Dear Mike: I just finished your book. At the risk of sucking up, it’s ingenious. A memoir, interrupted by short mysteries about famous people you’ve never met. I seriously loved every page. One question regarding Freddy – that’s him on that back cover, right? Was his name really the result of puppy poop bingo? If so, bravo! Also, is it a coincidence that his name is the same name as the high school music teacher who helped fix your stutter, or did you aim his bottom at the name you wanted him to poop on? Carol Jenkins
Freddy here, jumping in. Partly because it’s Friday, partly because the Biped is incommunicado, and partly because I feel somewhat obligated to offer my thoughts on the runaway New York Times bestseller in which I appear. (To be clear, I have no idea what constitutes a “bestseller,” and from what I can tell, neither does The New York Times. I am however, very familiar with the term, “runaway,” and feel compelled to use it whenever possible.) Now, to your question.
Before I was called Freddy, I lived in a cage and answered to the name of “Forrest.” I suspect I was given this name because my abductors found me foraging for food in a heavily wooded area, before relocating me to the prison in Marin, from which I was eventually liberated. I was still adjusting to apartment living in San Francisco, when the Biped – unsure of what to call me and not at all pleased with “Forrest” – invited his little Facebook friends to do the job for him. I’m told he selected the top six out of 84,000 suggestions, and wrote those names onto the six white squares of an unfolded pee-pad – six names, one in each square. The Biped then waited to see where I pooped, vowing to go with whatever name I pooped upon.
My memory confirms most of this, as does the photographic evidence, which I’ve attached below. Maybe, had I understood that the exact location of my scat would determine my permanent moniker, I might have dropped the kids off in a different pool, as it were. But that’s not the way it happened. The poop landed without interference, forethought, or any subsequent manipulation, and I have answered to Freddy ever since, (when I choose to answer at all.)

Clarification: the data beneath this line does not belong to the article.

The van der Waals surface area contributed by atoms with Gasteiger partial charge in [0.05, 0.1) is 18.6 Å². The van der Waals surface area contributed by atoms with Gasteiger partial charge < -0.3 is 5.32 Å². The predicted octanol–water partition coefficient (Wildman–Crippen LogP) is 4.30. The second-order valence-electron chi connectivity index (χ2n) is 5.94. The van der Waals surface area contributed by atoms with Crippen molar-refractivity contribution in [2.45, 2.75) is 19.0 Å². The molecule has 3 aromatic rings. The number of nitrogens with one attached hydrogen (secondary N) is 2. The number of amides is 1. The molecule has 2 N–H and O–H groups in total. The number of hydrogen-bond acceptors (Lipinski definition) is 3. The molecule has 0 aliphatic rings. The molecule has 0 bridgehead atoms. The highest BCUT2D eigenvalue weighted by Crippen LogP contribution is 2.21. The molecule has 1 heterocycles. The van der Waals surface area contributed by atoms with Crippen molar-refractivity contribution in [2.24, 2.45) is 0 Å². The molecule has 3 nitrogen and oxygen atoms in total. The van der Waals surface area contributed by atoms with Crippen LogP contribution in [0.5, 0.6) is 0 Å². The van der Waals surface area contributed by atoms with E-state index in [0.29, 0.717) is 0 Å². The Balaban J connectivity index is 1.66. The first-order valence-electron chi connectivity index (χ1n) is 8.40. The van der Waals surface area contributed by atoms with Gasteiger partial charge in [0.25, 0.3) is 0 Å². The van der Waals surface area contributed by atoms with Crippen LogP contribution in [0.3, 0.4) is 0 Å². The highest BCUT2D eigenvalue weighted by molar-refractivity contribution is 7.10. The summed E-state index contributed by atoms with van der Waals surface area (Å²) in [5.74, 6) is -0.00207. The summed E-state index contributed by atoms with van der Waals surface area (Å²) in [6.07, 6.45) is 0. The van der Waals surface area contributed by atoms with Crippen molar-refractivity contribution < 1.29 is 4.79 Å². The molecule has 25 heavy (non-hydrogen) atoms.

Obviously, I can’t speak to the events of the Biped’s youth, his purported stammer, his relationship with his high school music teacher, the haunted house he occupied once upon a time, his forays into Grand Opera, his various humiliations in the Home shopping, or the many other remembrances chronicled in this runaway bestseller. I can however, steadfastly confirm that everything he wrote about me is true, including my penchant for nibbling on his slippers as he typed away at the kitchen table, vowing to never again succumb to the pressures of someone else’s deadline, and muttering under his breath about “long plastic hallways where pimps and thieves run free and good men die like dogs.”
Regarding the pup on the back flap, he is in fact, yours truly, and I’m told I was put there because the publisher thought my youthful exuberance would increase sales. I do not know if this has turned out to be the case, but so far, I’ve seen no extra Kibble in my bowl, or any other sign of participatory remuneration. (Perhaps I should have been on the front, instead of buried away on the inside back flap?)
Regardless, I’d be remiss, and probably chastised, if I didn’t remind you that autographed copies of this runaway bestseller are currently available at mikerowe.com/book, and ideal for placement under the dead tree you people insist on dragging indoors every year around this time. On the other hand, if you’re going to give it away, I recommend paying less for an unsigned copy, and signing it yourself. From what I’ve seen, your signature will be a lot more recognizable.
I hope that answers your questions, Carol. If so, and you really liked the book, I’m sure a 5-star review on Amazon would be much obliged by the Biped, whose protracted absence is beginning to really chap my ass.